Things begin to heat up in the Los Angeles Police Department when Lieutenant Luis Mendoza's stolid and good-natured colleague Sergeant Higgins is kidnapped by three dangerous escaped prisoners.
A manhunt is launched but no one expects Higgins to be seen alive again. Can Mendoza's team ever recover, or is the officer's return just around the corner?
When a con-man with many aliases is found shot dead in his car, there is only one clue - a single word that he had scrawled on a memo-pad as he was dying - and the suspects are many.
Enter Lieutenant Mendoza and his team at the Los Angeles Police Department, who approach the case with their usual tenacity and a dash of flair . . .
Ivor Maddox has his hands more full than ever, with his wife Sue expecting a baby. To add to this, he also faces several of the most complex and frustrating cases of his career: the killing of a thirteen-year-old whose grief-stricken father takes the law into his own hands, and the shooting of a wealthy businessman, which sends Maddox digging into the past.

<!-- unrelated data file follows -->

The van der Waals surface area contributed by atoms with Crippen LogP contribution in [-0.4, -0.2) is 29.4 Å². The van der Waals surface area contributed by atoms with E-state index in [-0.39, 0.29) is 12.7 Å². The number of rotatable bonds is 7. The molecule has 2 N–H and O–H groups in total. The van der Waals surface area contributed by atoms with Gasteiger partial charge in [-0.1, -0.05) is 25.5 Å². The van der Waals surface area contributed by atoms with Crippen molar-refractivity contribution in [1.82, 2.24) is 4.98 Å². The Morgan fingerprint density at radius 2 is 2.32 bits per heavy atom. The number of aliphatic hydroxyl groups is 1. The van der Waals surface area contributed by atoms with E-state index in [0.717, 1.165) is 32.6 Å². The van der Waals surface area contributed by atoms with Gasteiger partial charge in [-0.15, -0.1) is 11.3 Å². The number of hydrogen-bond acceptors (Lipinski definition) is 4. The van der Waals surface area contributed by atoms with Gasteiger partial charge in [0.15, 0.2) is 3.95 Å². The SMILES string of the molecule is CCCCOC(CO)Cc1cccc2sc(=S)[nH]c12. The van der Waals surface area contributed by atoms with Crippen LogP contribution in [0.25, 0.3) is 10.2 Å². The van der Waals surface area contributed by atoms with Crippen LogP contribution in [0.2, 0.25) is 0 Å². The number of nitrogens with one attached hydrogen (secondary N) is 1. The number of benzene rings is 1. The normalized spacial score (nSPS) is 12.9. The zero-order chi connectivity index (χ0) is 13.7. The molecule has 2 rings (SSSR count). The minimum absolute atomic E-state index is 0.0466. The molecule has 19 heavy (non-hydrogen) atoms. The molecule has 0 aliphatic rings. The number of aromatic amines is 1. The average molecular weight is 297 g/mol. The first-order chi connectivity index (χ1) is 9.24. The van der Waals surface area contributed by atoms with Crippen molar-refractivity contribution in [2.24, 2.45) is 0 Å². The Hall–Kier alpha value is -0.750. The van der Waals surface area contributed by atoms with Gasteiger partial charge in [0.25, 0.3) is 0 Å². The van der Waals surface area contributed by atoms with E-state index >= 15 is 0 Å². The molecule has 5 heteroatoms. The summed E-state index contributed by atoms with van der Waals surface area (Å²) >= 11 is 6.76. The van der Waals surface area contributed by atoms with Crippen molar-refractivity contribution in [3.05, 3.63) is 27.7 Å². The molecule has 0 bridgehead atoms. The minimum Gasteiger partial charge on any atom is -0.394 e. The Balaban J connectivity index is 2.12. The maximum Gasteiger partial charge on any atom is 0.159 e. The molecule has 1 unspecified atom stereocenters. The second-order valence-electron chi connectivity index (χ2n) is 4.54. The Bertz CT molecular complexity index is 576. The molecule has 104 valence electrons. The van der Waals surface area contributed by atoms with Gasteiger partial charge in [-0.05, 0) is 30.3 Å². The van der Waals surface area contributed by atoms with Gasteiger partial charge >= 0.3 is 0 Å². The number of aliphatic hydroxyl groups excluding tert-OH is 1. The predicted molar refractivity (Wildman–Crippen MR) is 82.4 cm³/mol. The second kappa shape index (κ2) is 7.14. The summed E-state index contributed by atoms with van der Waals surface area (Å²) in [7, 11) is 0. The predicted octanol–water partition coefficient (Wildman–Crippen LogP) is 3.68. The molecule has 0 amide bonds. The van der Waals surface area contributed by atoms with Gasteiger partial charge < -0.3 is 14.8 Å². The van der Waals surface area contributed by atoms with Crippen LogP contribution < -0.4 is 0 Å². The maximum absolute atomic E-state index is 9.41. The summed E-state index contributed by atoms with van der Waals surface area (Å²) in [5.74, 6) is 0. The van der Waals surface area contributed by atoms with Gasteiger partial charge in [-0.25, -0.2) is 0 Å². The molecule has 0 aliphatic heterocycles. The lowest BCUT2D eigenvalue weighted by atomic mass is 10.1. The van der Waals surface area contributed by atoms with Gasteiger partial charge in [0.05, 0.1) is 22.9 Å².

Most extraordinary of all are the corpses that keep turning up under the floorboards of abandoned houses all over the country. And when the vital clue to the identity of the mass murderer turns up in Maddox's territory, it's up to him to solve one of the crimes of the century.
The search for Nonie Johnson yielded nothing but a series of wild goose chases. Fortunately, Jesse had two aces up his sleeve: a brother-in-law in the police, and a number of unorthodox psychic acquaintances who had their own way of seeking clues.
'My favourite American crime-writer' New York Herald Tribune
Lieutenant Mendoza seems to be beset on all sides: at home, his wife Alison is convinced she is having twins; at the office his worry is a man called Francis Ingram, prime suspect for a murder Mendoza does not think he has committed.
Yet the fact remains that someone has murdered Mendoza's wife, Arabella, and the evidence points straight at him. But as the case progresses it becomes clear that everyone has a grudge against her and a consuming interest in her will . . .
'Convincing, compelling reading' Sun